I started off with the best of intentions, honest! (Also NSD # 3)

When I acquired my first ‘didn’t belong to a bank I was with’ credit card it was honestly with the best of intentions.

I have spent most of my employment history on a zero hour contract basis. A zero hour contract is basically a contract where I would be employed by a company on an ‘as and when needed’ basis. I would have no guaranteed contracted hours. Some weeks I could be working 30+. Sometimes I would be given a three week rota with only one shift on it (a short one at that).

This made it impossible to predict an income or even to budget effectively. Some weeks I would be flush, and other times I would be buying a reduced loaf of bread on a credit card as I didn’t even have 40p in my bank account (true story).

So I discovered you could get credit cards through places that weren’t banks. And as I was sick of borrowing money off my boyfriend just to pay my share of the household bills (although he was happy to do it I thought of myself as a parasite during these moments) I decided I would get a new and shiny credit card to use only in emergencies when I had a shortfall in my income.

But then I decided that I ‘deserved’ that new book by my favourite author. I decided I couldn’t possibly wear my current clothes on a night out and I ‘needed’ a new outfit. I wanted some new jewellery and make up to go with the new outfit.

Soon I had maxed out the card, so as at this point I still had a passable credit rating, I applied for another.

And then another.

Until I had 5 maxed out credit cards, increasing bills to pay and was still on a zero hour contract.

I wasn’t afraid of hard work. At one point I had SIX part time jobs at the same time just to try to desperately earn an income.

That is why one thing you will never hear me say is that my income is too low or that I need a better paying job.

Because they wage I’m on at the moment, whilst still entry level, makes me feel like a millionaire.

It’s just that I spend nearly £300 of it getting to work a month, and I spend an almost equal amount of that just on my debt repayments a month.

It’s not my income that’s the problem. It’s me, and my bad habits in the past.

But I have good news.

In 2016 as all I did on 4 out of 5 credit cards was pay towards them each month they started throwing balance extensions my way. This meant my ‘credit utilisation rate’ went down (meaning I had borrowed a small amount of money compared to what was available to me) which meant my credit rating went up!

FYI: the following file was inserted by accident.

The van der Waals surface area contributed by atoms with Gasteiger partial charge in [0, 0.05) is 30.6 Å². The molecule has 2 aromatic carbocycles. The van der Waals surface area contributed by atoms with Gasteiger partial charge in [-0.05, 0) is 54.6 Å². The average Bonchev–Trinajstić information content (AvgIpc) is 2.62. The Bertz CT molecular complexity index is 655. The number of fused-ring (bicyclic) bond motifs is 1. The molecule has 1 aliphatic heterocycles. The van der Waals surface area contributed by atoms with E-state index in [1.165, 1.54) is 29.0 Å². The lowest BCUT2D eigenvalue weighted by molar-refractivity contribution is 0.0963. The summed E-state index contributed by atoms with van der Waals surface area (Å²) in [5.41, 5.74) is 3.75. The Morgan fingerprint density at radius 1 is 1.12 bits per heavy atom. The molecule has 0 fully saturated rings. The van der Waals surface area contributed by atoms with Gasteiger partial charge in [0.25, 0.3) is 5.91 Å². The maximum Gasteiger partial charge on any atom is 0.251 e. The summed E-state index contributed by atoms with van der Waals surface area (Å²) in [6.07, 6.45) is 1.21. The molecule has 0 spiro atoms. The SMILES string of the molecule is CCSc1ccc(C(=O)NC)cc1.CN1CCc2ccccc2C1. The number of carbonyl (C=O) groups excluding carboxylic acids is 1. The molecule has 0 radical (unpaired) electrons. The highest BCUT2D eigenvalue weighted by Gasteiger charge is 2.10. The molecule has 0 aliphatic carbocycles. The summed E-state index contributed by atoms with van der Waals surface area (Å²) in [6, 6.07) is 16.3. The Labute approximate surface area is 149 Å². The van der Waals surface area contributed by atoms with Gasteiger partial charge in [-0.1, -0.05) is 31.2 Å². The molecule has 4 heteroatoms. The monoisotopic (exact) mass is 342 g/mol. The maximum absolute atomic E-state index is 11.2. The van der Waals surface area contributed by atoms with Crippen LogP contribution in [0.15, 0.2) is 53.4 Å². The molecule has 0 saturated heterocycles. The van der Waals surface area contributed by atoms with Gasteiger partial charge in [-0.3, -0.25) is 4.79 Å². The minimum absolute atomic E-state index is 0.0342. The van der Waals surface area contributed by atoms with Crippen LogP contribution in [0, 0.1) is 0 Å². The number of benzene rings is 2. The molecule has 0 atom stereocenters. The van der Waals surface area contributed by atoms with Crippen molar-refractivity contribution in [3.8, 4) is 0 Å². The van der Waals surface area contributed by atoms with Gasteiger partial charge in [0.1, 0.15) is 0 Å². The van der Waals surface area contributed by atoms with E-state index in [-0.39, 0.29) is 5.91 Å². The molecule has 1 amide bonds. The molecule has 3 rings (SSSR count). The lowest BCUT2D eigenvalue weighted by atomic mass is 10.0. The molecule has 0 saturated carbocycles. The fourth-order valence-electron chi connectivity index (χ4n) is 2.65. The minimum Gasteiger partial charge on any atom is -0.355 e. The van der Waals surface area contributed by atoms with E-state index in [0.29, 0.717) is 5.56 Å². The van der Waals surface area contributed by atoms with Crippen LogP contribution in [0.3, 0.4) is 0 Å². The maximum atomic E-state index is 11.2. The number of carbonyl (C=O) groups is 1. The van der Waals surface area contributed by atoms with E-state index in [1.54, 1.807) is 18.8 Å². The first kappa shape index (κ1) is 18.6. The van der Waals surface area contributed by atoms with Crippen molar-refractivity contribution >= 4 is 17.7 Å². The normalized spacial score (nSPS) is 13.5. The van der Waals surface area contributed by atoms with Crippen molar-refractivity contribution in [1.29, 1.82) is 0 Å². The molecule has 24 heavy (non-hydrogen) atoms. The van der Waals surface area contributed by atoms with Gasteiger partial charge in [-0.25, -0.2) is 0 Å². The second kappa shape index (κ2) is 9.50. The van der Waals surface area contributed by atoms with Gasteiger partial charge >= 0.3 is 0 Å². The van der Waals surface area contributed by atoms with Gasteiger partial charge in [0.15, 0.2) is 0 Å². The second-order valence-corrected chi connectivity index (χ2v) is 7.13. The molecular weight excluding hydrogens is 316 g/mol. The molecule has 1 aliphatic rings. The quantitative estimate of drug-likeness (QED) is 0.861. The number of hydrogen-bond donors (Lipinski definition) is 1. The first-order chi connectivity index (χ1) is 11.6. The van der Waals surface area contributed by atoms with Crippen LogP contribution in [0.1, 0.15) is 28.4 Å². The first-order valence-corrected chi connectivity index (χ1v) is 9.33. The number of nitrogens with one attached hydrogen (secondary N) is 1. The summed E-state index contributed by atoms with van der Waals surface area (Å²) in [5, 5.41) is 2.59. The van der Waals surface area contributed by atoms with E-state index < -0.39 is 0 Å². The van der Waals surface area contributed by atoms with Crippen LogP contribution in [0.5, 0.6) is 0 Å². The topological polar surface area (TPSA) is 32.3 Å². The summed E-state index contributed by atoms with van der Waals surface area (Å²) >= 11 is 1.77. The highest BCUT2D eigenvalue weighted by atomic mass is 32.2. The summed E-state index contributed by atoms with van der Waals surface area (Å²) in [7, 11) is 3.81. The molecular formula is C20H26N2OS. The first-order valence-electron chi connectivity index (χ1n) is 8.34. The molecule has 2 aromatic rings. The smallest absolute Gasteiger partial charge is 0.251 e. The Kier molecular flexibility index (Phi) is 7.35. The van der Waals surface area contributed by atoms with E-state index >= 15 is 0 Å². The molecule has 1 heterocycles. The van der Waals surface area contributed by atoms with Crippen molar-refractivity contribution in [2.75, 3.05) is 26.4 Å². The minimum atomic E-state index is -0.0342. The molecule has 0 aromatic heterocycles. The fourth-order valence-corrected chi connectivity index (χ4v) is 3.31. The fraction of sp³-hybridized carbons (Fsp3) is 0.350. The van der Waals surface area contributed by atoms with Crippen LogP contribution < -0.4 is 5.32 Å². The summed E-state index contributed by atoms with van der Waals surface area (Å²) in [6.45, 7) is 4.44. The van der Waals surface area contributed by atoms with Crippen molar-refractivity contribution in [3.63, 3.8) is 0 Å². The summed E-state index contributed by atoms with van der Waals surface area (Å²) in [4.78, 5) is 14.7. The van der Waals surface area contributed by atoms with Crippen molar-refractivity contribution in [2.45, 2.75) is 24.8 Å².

I get a free credit report every month. It is by no means a perfect indication and the company I go through isn’t the best, but since I am not really applying for anything major in terms of credit all I want is a happy little indicator that I am doing good. And the day the report comes out is a good day for me as I can see the little, probably meaningless, numbers go up.

This means I have better options available for me in terms of credit, such as a nice low rate balance transfer card.

I have been accepted for a new 0% balance transfer card and soon all my credit card debt will be at 0%, meaning when I spend £250 a month on my debt payments, you know that it will all come off my debt.

Previously I was lucky if over £100 of it was cleared from my debts a month.

I got myself into this mess and I don’t mind working hard to get out of it, but will still do things to ease the journey. A 0% balance transfer card is a good compromise, it is still a debt, but one at a better rate.

I know the year is only 6 days old, but things are going well.

Published by flodebtfreediary

Hello, I write about food, debt, saving money, mental health and social anxiety.

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